• 19. Skin – secondary lesions
      • Scales : flaking of the skin’s surface (e.g., dandruff, psoriasis)
      • Crust : dried serum, blood, or pus on skin’s surface (e.g., residue after vesicle- herpers)
      • Atroph y: thinning of skin surface and loss of markings (e.g., aged skin)
      • Erosion : loss of epidermis (e.g., ruptured chickenpox vesicle)
    • 20. SKIN-SECONDARY LESIONS
      • Fissure : linear crack in the epidermis that can extend into the dermis (e.g., chapped hands or lips, athlete’s foot)
      • Ulcer: Skin loss extending past epidermis
      • Scar (Cicatrix): Skin mark left after healing of a wound or lesion; Young scars: red or purple; Mature scars: white or glistening
      • Keloid: Hypertrophied scar tissue; Elevated, irregular, red
    • 21. SKIN-SECONDARY LESIONS
      • Lichenification/Callus: Thickening and roughening of the skin; May be secondary to repeated rubbing, irritation, scratching (e.g., contact dermatitis)
    • 22. SKIN- Vascular Lesions
      • Petechia: Round red or purple macule; Small: 1–2 mm Associated with bleeding tendencies or emboli to skin
      • Ecchymosis : Round or irregular macular lesion; Larger than petechia; Color varies and changes: black, yellow, and green hues; Associated with trauma, bleeding tendencies
    • 23. ECCHYMOSIS
    • 24. SKIN- Vascular Lesions
      • Spider Angioma: Red, arteriole lesion; Central body with radiating branches; Noted on face, neck, arms, trunk; Associated with liver disease, pregnancy, Vitamin B deficiency
      • Telangiectasia (Venous Star): Shape varies: spider-like or linear; Color bluish or red; Associated with increased venous pressure states (varicosities)
    • 25.  
    • 26. SPIDER ANGIOMA
    • 27. TELANGIECTASIA
    • 28. HaI r
      • Thick, evenly distributed
      • Except for the palmar and plantar surfaces, lips, nipples, and the glans penis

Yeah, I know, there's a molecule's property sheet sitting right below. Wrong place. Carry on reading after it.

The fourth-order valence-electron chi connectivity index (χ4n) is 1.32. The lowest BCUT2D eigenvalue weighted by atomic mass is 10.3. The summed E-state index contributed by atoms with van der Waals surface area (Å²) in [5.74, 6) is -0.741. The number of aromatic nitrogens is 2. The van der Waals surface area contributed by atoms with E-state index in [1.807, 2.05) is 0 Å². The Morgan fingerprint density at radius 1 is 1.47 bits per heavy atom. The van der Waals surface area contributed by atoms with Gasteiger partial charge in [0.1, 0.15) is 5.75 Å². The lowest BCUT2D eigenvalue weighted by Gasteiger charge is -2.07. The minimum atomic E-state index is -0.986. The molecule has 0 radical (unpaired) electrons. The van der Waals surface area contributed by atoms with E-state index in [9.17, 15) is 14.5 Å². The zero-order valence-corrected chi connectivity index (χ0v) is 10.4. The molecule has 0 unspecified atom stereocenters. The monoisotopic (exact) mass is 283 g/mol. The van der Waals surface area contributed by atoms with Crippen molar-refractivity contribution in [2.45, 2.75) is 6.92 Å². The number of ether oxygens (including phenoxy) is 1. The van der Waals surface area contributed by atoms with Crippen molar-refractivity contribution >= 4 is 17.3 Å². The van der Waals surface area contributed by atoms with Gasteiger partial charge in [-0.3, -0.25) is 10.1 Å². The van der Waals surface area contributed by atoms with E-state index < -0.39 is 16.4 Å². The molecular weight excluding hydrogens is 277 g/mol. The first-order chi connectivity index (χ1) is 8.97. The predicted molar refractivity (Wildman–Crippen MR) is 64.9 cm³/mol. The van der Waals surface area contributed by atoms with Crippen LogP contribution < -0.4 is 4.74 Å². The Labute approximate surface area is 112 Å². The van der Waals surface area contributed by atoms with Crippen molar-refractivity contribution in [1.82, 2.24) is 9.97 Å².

• Vellus : Fine, unpigmented hair that covers most of the body
      • Terminal hair : Coarser, darker hair of scalp, eyebrows, and eyelashes; axillary and pubic hair becomes terminal with the onset of puberty
      • Alopecia vs. Hirsutism
      • Thin, brittle hair occurs with hypothyroidism
    • 29.  
    • 30. HIRSUTISM
    • 31. ALOPECIA
    • 32.  
    • 33. NAILS
      • Normal nail : Has an angle of approximately 160° between the fingernail and nail base; nail feels firm when palpated.
    • 34.  
    • 35. NAILS
      • Clubbing : Hypoxia causes an angle greater than 180° between the fingernail and nail base; nail feels springy when palpated.
    • 36. NAILS
      • Koilonychia (Spoon nail) :
      • Characterized by concave curves; associated with iron deficiency anemia.
    • 37. NAILS
      • Beau’s line : Characterized by transverse depression in the nails; associated with injury and severe systemic infections.
    • 38. NAILS
      • Paronychia : Characterized by an inflammation at the nail base (may be swollen, red, or tender); associated with trauma and local infection
    • 39. Face
      • COMMON ABNORMAL FACES
      • Exophthalmos - protrusion or bulging of the eye that results from an increased pressure in the eye’s orbit (Common in HYPERTHYROIDISM)